Baking used to be a pretty big deal around here. I found it therapeutic in so many ways, the whole process. From carefully measuring the ingredients, watching them come together in a sweet sticky batter or dough, to finally getting to eat the stuff clinging to the sides of the bowl, “accidentally” leaving a little extra behind, I loved all of it. Then the baking smell started to fill the kitchen…that sweet sweet smell. If cookies were in the oven, I would sometimes steal one half way through the process – there’s nothing like a warm half baked chunk of dough. This was only the beginning. I had a little bit of a baking problem.
I had to stop. I still bake occasionally, but only when there’s someone or somewhere the goods are destined for, other than my breakfast, lunch, dinner, and all the snacks in between.
A week and a bit ago I set out to bake some apples. They make a fantastic dessert, but luckily don’t evoke the same uncontrollable urge to stuff my face with them at every meal. I decided to experiment with 12 different varieties of apples, trying to determine, once and for all, which makes the best baked apple. Feeling a little on the crazy side walking out of the grocery store with 12 bags of apples, I remembered that it’s not nearly as crazy as what happens when I’m left alone with a cheese cake.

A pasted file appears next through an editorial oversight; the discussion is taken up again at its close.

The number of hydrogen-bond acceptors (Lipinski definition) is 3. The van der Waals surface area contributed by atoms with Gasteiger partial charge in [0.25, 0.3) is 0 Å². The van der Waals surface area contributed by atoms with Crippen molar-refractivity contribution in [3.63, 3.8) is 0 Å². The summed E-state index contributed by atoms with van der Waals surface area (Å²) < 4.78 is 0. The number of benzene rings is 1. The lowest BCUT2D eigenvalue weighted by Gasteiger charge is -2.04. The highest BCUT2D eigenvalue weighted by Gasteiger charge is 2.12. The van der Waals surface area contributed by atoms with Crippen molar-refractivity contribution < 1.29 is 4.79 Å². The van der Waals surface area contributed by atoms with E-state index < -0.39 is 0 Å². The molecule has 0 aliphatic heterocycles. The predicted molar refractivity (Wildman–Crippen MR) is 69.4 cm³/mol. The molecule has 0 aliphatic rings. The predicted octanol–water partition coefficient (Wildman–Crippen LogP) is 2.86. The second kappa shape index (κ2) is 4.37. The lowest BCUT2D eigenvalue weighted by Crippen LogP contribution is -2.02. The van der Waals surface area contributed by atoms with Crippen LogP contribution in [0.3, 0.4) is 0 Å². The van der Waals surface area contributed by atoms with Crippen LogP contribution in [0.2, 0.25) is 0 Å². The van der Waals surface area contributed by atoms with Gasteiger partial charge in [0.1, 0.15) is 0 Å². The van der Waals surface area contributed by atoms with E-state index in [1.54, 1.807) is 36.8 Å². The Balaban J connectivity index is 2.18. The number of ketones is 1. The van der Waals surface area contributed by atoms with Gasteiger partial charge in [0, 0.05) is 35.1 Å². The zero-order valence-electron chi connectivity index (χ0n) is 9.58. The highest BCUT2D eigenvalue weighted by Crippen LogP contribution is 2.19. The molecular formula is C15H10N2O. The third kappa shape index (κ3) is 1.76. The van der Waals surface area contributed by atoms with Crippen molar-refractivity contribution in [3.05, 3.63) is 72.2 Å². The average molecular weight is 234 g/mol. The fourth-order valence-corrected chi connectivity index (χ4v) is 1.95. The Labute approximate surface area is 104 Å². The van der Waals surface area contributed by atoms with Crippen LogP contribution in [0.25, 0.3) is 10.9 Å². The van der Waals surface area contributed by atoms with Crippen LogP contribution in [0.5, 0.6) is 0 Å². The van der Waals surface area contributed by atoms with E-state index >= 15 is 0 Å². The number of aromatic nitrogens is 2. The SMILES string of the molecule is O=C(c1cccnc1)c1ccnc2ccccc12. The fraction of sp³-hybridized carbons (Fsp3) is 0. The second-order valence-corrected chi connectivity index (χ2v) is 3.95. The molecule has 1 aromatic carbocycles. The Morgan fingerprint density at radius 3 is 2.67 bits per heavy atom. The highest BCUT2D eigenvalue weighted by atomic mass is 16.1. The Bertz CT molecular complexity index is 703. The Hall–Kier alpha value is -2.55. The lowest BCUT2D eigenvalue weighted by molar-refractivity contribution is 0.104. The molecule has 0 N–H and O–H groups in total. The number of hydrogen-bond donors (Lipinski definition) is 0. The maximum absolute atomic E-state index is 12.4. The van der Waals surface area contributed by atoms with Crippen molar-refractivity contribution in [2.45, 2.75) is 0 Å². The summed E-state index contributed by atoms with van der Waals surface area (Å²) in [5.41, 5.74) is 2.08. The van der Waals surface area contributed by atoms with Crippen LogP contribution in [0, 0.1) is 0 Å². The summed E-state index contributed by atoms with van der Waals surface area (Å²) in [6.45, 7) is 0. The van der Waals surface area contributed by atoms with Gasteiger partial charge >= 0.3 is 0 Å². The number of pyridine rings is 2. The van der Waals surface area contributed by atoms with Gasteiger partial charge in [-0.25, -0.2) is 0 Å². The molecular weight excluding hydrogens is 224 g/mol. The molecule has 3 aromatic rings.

I’ve been trying a few different recipes and settled on something in between my original idea and the recipe in The Apple Lover’s Cookbook. Pink Lady apples (also known as Cripps Pink), as the book suggests, have a good sweet/tart balance and bake wonderfully with a nice pink hue. If you’re disappointed that I didn’t dye the apples neon green, here are some Green Eggs.
Happy St.Patty’s Day!
- 6 Pink Lady apples
- 1/2 cup toasted pecans
- 1/2 cup dried cranberries
- 1 tsp. cinnamon
- 1 tbsp. honey or maple syrup
- 1 cup of apple juice or cider
- 2 cinnamon sticks
- 1 tbsp. butter
- Preheat the oven to 375°F.
- Cut off the top 3/4 inch of each apple (with the stem) and set aside. Remove the apple cores.
- In a food processor pulse the cranberries until chopped, then add the pecans and pulse a few more times. Add the honey and cinnamon and process for a few seconds until a slightly sticky nut/cranberry crumble is formed.
- Arrange the apples in a baking dish, pour the juice or cider around the apples and add the cinnamon sticks to the pan.
- Stuff each hollowed out apple center with the pecan/cranberry mixture, piling some on top. If there is any left over, eat it.
- Cover the apples with reserved tops and the pan with foil.
- Bake covered for 45 minutes (the book said 30 but my apples weren’t close), then remove the foil and bake for another 15 – 20 minutes or so, monitoring closely, until apples are soft, but skins still in tact.
- When apples are done, strain the liquid from the pan and pour into a small saucepan.
- Bring to a boil over high heat and add the butter, stirring to melt. Lower the heat slightly and simmer for a few minutes, reducing the sauce until thickened and sticky. Restrain yourself from eating it with a spoon.
- Pour sauce over apples and serve.